Cookies Holidays Winter

Panettone Sugar Cookies

panettone sugar cookies on pink plates

Growing up, my dad would always try to sneak little pieces of the sugar cookie dough while my mom was baking. It is a vivid childhood memory: watching his head peek around the corner, checking to see if her back was turned, and then making a dash for the bowl. She would yell and throw a towel and him, and my sister and I would giggle and hope he would share some with us while we followed him out of the kitchen.

These sugar cookies are based on my memories of my favorite sugar cookies growing up, and also on sugar cookies from Chapter 1 in 100 Cookies (different than the Pan-banging Sugar Cookies). They have crisp edges and chewy, tender centers. I am calling them “Panettone” because they have some of the flavor notes found in actual Panettone, (similar to my Panettone scones), such as orange and lemon zest and dried fruit (I prefer dried cranberries and candied orange and lemon). I also like a good tablespoon of triple sec and plenty of vanilla.

They’re a great addition to holiday cookie boxes, or a lovely winter baking day.

Ingredient Notes for Panettone Sugar Cookies:

  • All-Purpose Flour: Make sure your all-purpose flour is not too high or low in protein; I like to use Gold Medal unbleached all-purpose for cookie baking. At 10.5 percent protein it is a good, moderate choice to keep baked goods tender.
  • Unsalted Butter: I use unsalted butter in my recipes so I can control the salt content. This recipe uses both salt in the dough and sprinkled on top before baking, so unsalted works well here in order to keep the cookies from getting too salty.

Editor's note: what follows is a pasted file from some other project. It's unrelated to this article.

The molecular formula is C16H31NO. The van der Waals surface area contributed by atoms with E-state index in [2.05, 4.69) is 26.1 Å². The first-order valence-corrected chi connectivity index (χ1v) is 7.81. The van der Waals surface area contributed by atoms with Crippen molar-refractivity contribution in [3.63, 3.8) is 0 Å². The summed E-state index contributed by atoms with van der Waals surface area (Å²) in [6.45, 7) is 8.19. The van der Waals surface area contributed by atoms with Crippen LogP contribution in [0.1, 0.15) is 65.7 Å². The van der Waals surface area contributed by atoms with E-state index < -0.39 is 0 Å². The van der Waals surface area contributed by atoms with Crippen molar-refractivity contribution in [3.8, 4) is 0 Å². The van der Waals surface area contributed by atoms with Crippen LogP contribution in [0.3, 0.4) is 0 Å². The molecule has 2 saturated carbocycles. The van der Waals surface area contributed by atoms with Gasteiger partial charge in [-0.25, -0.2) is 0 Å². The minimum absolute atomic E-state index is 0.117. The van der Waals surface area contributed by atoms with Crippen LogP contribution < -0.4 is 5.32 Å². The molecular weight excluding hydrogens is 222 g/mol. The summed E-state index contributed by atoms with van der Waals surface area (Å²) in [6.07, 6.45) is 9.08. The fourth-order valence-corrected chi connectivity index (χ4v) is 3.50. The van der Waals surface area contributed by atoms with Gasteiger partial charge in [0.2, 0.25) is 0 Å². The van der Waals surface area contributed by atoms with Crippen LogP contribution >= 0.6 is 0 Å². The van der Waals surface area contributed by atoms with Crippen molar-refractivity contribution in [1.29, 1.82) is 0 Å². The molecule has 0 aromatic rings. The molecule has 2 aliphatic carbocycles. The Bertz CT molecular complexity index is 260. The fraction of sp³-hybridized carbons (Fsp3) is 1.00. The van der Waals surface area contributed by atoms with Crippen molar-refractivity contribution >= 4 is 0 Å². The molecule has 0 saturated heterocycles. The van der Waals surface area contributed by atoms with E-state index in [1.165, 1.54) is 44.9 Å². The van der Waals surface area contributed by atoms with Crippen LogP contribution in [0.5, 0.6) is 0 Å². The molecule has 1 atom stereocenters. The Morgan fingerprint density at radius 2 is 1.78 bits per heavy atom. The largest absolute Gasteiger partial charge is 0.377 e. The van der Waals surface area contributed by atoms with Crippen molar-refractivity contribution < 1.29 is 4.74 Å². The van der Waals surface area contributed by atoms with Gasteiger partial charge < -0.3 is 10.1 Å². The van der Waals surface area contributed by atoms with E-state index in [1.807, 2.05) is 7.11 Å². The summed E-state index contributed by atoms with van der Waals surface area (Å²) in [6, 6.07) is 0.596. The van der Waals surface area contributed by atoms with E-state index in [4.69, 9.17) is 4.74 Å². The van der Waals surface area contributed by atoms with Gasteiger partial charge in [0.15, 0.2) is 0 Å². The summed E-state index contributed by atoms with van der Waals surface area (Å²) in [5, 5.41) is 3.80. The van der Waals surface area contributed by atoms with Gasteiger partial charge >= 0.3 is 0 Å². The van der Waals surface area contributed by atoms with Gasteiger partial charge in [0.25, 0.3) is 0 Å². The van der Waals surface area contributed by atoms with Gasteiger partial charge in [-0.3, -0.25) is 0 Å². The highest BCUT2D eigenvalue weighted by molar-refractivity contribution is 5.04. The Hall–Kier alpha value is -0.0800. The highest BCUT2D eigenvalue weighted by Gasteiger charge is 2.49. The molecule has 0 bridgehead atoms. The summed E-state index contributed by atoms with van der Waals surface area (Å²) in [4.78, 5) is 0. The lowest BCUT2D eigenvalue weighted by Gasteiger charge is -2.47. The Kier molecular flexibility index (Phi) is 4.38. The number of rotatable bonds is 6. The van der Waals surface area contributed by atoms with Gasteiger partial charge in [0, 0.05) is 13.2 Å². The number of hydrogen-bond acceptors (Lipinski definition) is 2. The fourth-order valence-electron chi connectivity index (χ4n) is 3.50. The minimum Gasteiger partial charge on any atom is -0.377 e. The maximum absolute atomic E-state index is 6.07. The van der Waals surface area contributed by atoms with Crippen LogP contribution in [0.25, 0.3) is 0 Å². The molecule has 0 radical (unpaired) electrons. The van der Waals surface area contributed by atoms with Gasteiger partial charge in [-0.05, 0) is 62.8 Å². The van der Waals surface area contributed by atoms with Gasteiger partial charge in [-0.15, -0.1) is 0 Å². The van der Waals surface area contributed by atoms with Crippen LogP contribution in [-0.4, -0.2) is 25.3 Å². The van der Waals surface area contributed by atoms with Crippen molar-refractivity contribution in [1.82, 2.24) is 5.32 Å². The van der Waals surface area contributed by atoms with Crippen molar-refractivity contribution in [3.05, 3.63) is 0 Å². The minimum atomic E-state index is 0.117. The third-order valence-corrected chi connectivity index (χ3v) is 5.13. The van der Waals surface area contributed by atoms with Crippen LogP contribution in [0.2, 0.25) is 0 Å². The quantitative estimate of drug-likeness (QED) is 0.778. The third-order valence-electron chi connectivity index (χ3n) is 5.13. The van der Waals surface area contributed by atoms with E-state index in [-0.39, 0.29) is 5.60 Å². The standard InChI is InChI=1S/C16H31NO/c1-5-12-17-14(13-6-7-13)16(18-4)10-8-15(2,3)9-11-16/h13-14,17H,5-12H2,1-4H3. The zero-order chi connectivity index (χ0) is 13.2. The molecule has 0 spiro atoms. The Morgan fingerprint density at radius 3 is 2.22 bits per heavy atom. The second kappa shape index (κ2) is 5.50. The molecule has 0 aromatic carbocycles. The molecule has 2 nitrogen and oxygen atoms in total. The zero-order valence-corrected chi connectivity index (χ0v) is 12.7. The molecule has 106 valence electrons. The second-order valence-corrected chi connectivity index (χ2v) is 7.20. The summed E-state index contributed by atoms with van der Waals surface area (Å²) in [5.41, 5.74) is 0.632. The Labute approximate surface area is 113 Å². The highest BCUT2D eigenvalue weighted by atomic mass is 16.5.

• Candied and/or Dried Fruit: I love using King Arthur Flour’s “jammy bits” in these cookies; they have so much flavor and stay very tender. However, any dried fruit will work here: cherries, apricots, candied orange peel, candied ginger, cranberries, or pineapple are all good options. Just makes sure to chop them into very small, bite-sized pieces.
  • Liqueur: I use Triple Sec, but any orange liqueur will work nicely here.

Freezing Cookie Dough:

Cookie dough can also be formed into balls and frozen for up to 2 weeks. Freeze them on a sheet pan without them touching, then move into a freezer bag. When you’re ready to bake, let the cookies sit out at room temperature until the oven preheats. The cookies will need an extra minute if baked frozen.

panettone sugar cookies on marble surface
panettone sugar cookies on plates

More Sugar Cookie Recipes:

panettone sugar cookies on pink plates

Panettone Sugar Cookies

Servings: 20 cookies
Prep Time: 20 minutes
Cook Time: 13 minutes
Chewy sugar cookies with the flavors of panettone, such as orange and lemon zest and dried fruit. There's a splash of triple sec and plenty of vanilla, too.
Sarah Kieffer
4.93 from 13 votes
Print Pin Rate


  • 2 ½ cups plus 1 tablespoon [364 g] all-purpose flour
  • ¾ teaspoon baking soda
  • ¼ teaspoon cream of tartar
  • 1 cup [2 sticks or 227 g] unsalted butter at room temperature
  • 1 ¾ cup [350 g] granulated sugar plus ½ cup [100 g] for rolling
  • 1 tablespoon orange zest
  • 1 tablespoon lemon zest
  • ¾ teaspoon salt
  • 1 large egg plus 1 large yolk
  • 1 tablespoon triple sec or other orange liqueur optional
  • 1 teaspoon pure vanilla extract